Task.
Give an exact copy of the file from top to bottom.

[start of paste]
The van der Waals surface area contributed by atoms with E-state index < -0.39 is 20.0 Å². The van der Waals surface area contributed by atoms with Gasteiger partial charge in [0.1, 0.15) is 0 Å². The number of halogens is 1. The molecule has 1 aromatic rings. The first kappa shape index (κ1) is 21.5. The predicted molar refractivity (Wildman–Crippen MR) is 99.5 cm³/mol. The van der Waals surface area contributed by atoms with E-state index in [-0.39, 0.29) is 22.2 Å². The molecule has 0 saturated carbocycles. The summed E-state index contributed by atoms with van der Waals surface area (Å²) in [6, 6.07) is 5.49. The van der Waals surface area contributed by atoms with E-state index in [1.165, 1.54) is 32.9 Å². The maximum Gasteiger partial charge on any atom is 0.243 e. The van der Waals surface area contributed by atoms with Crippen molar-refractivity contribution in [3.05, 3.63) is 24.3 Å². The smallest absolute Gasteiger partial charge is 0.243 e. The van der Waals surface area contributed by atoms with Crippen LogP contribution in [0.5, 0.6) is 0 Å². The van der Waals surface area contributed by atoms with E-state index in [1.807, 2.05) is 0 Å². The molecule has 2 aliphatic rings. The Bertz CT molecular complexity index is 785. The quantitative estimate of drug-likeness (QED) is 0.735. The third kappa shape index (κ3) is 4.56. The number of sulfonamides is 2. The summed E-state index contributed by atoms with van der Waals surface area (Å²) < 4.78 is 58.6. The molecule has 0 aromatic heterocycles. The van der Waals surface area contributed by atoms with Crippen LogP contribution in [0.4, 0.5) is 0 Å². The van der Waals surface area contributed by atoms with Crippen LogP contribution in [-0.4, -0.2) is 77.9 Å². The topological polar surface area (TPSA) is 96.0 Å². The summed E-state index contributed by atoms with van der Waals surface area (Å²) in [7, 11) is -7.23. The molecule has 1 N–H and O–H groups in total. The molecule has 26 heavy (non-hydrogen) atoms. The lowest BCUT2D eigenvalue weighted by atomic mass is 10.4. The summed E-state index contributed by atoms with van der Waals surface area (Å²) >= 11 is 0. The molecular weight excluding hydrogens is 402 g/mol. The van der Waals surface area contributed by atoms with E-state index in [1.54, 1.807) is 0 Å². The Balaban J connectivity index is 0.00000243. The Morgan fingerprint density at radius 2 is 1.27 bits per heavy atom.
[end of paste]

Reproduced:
The van der Waals surface area contributed by atoms with E-state index < -0.39 is 20.0 Å². The van der Waals surface area contributed by atoms with Gasteiger partial charge in [0.1, 0.15) is 0 Å². The number of halogens is 1. The molecule has 1 aromatic rings. The first kappa shape index (κ1) is 21.5. The predicted molar refractivity (Wildman–Crippen MR) is 99.5 cm³/mol. The van der Waals surface area contributed by atoms with E-state index in [-0.39, 0.29) is 22.2 Å². The molecule has 0 saturated carbocycles. The summed E-state index contributed by atoms with van der Waals surface area (Å²) in [6, 6.07) is 5.49. The van der Waals surface area contributed by atoms with E-state index in [1.165, 1.54) is 32.9 Å². The maximum Gasteiger partial charge on any atom is 0.243 e. The van der Waals surface area contributed by atoms with Crippen molar-refractivity contribution in [3.05, 3.63) is 24.3 Å². The smallest absolute Gasteiger partial charge is 0.243 e. The van der Waals surface area contributed by atoms with Crippen LogP contribution in [0.5, 0.6) is 0 Å². The van der Waals surface area contributed by atoms with E-state index in [1.807, 2.05) is 0 Å². The molecule has 2 aliphatic rings. The Bertz CT molecular complexity index is 785. The quantitative estimate of drug-likeness (QED) is 0.735. The third kappa shape index (κ3) is 4.56. The number of sulfonamides is 2. The summed E-state index contributed by atoms with van der Waals surface area (Å²) < 4.78 is 58.6. The molecule has 0 aromatic heterocycles. The van der Waals surface area contributed by atoms with Crippen LogP contribution in [0.4, 0.5) is 0 Å². The van der Waals surface area contributed by atoms with Crippen LogP contribution in [-0.4, -0.2) is 77.9 Å². The topological polar surface area (TPSA) is 96.0 Å². The summed E-state index contributed by atoms with van der Waals surface area (Å²) in [7, 11) is -7.23. The molecule has 1 N–H and O–H groups in total. The molecule has 26 heavy (non-hydrogen) atoms. The lowest BCUT2D eigenvalue weighted by atomic mass is 10.4. The summed E-state index contributed by atoms with van der Waals surface area (Å²) >= 11 is 0. The molecular weight excluding hydrogens is 402 g/mol. The van der Waals surface area contributed by atoms with E-state index in [1.54, 1.807) is 0 Å². The Balaban J connectivity index is 0.00000243. The Morgan fingerprint density at radius 2 is 1.27 bits per heavy atom.